Equipment for Living

The benefits of inconvenience

Today I want to talk about a particular approach – or strategy – that can make a huge difference to anyone’s life. Many people want to change something about themselves. They set goals, targets and milestones. The trouble is that more often than not people don’t achieve those goals. And one of the reasons is that they take the wrong approach.

When people think about working towards a goal, they often speak in terms of commitment, willpower, hard work. And while those things are important, they also tap into finite resources. Your willpower is limited. Your energy is limited. So there’s nothing wrong with making things a little easier for yourself.

Let me turn the commonplace thinking on its head: the process of achieving goals has very little to do with you. You don’t need to be particularly strong-willed to achieve greatness – you just need the right setup.

“…don’t try to change yourself, change your environment.”

– B. F. Skinner

B. F. Skinner was an American scientist and philosopher, and is considered one of the founders of behaviourism, the study of behaviour. He believed that our choices are dictated by our environment, and are not a result of free will. This might seem like a bleak approach, but you could make it a valuable tool.

Simply put, you can adjust your environment to make you more likely to reach your targets. A few simple changes can make it easier for you to make the right choices, reducing the need for willpower. This is what Gretchen Rubin, the author of Better than Before, was talking about when she described the Strategy of Convenience. She explains that we are more likely to do something if it’s convenient, and less likely to do it the less convenient it is.

  • You’re more likely to take a cookie from an open tin than one that’s closed, even less so if the tin is not transparent.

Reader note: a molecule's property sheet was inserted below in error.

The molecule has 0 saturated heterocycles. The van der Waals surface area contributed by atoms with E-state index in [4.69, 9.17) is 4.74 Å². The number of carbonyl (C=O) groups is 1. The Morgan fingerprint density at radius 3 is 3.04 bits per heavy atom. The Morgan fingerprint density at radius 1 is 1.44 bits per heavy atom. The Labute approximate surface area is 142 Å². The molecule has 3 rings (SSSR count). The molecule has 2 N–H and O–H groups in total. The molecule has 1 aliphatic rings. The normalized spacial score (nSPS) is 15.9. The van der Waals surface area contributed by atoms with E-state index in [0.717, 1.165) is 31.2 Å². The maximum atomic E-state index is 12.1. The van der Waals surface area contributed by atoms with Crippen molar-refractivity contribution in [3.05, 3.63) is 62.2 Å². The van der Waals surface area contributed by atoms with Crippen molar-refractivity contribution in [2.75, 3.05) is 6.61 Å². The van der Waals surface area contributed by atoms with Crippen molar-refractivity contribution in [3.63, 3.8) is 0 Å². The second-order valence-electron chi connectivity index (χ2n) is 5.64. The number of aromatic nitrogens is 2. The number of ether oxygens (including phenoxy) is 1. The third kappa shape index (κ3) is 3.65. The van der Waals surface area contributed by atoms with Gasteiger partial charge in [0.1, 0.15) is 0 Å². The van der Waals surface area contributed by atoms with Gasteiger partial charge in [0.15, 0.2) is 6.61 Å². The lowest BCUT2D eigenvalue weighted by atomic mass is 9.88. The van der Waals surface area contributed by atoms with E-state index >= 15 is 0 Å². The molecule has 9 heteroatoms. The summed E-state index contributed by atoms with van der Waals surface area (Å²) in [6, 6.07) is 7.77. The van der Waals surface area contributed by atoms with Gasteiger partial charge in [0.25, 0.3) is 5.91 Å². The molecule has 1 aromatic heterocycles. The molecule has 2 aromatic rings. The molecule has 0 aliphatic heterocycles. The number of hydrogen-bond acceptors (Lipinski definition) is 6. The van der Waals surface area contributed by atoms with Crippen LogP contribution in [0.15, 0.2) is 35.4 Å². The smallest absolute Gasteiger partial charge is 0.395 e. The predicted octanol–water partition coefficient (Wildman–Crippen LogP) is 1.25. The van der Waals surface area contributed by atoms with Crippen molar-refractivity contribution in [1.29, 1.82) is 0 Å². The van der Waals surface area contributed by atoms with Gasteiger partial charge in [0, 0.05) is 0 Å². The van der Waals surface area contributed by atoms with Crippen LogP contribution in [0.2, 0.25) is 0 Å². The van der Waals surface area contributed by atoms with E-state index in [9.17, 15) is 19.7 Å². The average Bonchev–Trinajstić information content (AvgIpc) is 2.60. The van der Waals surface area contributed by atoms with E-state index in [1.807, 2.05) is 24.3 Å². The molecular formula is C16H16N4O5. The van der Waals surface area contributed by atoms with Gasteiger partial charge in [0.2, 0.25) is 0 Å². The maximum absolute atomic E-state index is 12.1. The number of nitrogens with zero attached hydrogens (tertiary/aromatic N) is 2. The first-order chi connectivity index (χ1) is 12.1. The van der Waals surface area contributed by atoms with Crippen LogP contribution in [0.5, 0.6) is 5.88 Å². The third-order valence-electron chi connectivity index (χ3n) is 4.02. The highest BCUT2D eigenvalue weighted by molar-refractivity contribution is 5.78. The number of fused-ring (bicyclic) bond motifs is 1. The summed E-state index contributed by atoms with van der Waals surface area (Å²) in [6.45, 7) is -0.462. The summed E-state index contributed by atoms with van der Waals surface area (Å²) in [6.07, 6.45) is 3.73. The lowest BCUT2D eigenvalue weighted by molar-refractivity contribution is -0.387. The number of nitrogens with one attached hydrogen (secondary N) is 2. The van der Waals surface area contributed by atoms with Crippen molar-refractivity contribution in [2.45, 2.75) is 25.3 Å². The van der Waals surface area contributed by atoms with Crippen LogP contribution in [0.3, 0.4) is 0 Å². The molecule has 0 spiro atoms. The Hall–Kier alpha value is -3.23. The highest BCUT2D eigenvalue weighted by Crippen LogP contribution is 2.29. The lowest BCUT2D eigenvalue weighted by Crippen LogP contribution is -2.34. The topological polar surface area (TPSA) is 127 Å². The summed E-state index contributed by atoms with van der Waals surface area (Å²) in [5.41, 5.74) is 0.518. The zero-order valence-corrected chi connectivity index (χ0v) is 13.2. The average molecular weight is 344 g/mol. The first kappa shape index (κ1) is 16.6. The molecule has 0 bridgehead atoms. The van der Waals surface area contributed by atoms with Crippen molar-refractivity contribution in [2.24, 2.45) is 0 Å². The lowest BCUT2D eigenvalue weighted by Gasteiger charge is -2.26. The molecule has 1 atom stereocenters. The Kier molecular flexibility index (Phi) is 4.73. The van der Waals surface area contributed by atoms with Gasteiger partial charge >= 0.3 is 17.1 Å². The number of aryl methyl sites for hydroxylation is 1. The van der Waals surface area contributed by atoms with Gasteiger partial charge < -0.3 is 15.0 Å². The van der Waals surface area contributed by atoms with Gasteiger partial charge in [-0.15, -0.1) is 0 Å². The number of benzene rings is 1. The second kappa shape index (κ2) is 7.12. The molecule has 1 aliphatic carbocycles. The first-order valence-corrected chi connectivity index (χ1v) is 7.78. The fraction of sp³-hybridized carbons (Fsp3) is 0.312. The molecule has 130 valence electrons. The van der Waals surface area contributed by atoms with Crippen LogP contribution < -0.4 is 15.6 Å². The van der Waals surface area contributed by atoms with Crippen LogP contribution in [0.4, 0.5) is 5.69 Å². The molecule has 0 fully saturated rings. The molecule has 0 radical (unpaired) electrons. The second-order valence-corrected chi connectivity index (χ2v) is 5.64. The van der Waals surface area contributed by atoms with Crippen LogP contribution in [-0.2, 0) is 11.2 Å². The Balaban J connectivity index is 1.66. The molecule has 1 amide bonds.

• You’re more likely to stop and watch TV if it’s left on all the time than if it’s switched off.
  • You’re less likely to check your phone every few minutes if you leave it in another room than if you carry it in your pocket.

Crucially, many of those changes are Small Steps, which makes them easier to implement!

I’ve been using this approach since before I read Gretchen’s book, almost subconsciously, and I keep finding new applications every day. It can be applied to a range of situations and scenarios, and really does make life easier. Here are some of my personal examples:

  • I’m trying to eat healthily, and I never keep cookies or sweets in the house. This means that if I want to eat something sweet, I have to go out and buy it especially, and this usually stops me.
  • I find that looking at pictures of cute animals improves my mood considerably. I am now subscribed to several newsletter and feeds that send me such pictures automatically, so I’m more likely to come across them, giving me a little boost.
  • I keep a book next to my bed, making me more likely to read for a few minutes every night as I go to bed.

Can you think of a way you could use this approach to bring you closer to your goals?

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